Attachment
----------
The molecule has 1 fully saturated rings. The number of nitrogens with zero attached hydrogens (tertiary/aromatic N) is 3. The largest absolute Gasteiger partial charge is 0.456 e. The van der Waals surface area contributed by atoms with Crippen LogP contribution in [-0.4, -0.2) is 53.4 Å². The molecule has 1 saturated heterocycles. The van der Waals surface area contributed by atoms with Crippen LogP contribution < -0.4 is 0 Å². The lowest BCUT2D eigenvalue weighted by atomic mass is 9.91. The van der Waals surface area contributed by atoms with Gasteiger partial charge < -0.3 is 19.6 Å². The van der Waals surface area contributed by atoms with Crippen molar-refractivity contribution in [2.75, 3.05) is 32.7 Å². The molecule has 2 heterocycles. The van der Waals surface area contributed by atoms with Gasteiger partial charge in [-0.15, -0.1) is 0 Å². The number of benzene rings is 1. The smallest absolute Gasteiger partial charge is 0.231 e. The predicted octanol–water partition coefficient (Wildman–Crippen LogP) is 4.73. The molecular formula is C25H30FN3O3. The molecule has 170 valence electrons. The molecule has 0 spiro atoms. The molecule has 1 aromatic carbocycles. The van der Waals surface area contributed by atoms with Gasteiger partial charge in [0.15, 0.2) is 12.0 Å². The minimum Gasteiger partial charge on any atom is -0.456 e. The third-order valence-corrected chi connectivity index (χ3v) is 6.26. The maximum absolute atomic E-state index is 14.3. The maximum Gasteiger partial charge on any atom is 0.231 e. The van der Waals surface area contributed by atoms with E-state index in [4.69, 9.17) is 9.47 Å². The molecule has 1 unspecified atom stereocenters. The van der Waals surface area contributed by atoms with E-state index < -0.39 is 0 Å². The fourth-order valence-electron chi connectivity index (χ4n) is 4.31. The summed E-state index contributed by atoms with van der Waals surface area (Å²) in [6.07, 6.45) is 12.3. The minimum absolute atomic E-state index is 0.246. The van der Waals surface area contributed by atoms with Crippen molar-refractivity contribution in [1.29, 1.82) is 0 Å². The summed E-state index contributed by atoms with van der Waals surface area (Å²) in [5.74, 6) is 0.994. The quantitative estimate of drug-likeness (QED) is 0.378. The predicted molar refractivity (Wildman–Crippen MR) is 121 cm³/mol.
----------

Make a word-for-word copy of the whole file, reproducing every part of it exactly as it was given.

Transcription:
The molecule has 1 fully saturated rings. The number of nitrogens with zero attached hydrogens (tertiary/aromatic N) is 3. The largest absolute Gasteiger partial charge is 0.456 e. The van der Waals surface area contributed by atoms with Crippen LogP contribution in [-0.4, -0.2) is 53.4 Å². The molecule has 1 saturated heterocycles. The van der Waals surface area contributed by atoms with Crippen LogP contribution < -0.4 is 0 Å². The lowest BCUT2D eigenvalue weighted by atomic mass is 9.91. The van der Waals surface area contributed by atoms with Gasteiger partial charge < -0.3 is 19.6 Å². The van der Waals surface area contributed by atoms with Crippen molar-refractivity contribution in [2.75, 3.05) is 32.7 Å². The molecule has 2 heterocycles. The van der Waals surface area contributed by atoms with Gasteiger partial charge in [-0.15, -0.1) is 0 Å². The number of benzene rings is 1. The smallest absolute Gasteiger partial charge is 0.231 e. The predicted octanol–water partition coefficient (Wildman–Crippen LogP) is 4.73. The molecular formula is C25H30FN3O3. The molecule has 170 valence electrons. The molecule has 0 spiro atoms. The molecule has 1 aromatic carbocycles. The van der Waals surface area contributed by atoms with Gasteiger partial charge in [0.15, 0.2) is 12.0 Å². The minimum Gasteiger partial charge on any atom is -0.456 e. The third-order valence-corrected chi connectivity index (χ3v) is 6.26. The maximum absolute atomic E-state index is 14.3. The maximum Gasteiger partial charge on any atom is 0.231 e. The van der Waals surface area contributed by atoms with E-state index in [4.69, 9.17) is 9.47 Å². The molecule has 1 unspecified atom stereocenters. The van der Waals surface area contributed by atoms with E-state index < -0.39 is 0 Å². The fourth-order valence-electron chi connectivity index (χ4n) is 4.31. The summed E-state index contributed by atoms with van der Waals surface area (Å²) in [6.07, 6.45) is 12.3. The minimum absolute atomic E-state index is 0.246. The van der Waals surface area contributed by atoms with Crippen molar-refractivity contribution in [1.29, 1.82) is 0 Å². The summed E-state index contributed by atoms with van der Waals surface area (Å²) in [5.74, 6) is 0.994. The quantitative estimate of drug-likeness (QED) is 0.378. The predicted molar refractivity (Wildman–Crippen MR) is 121 cm³/mol.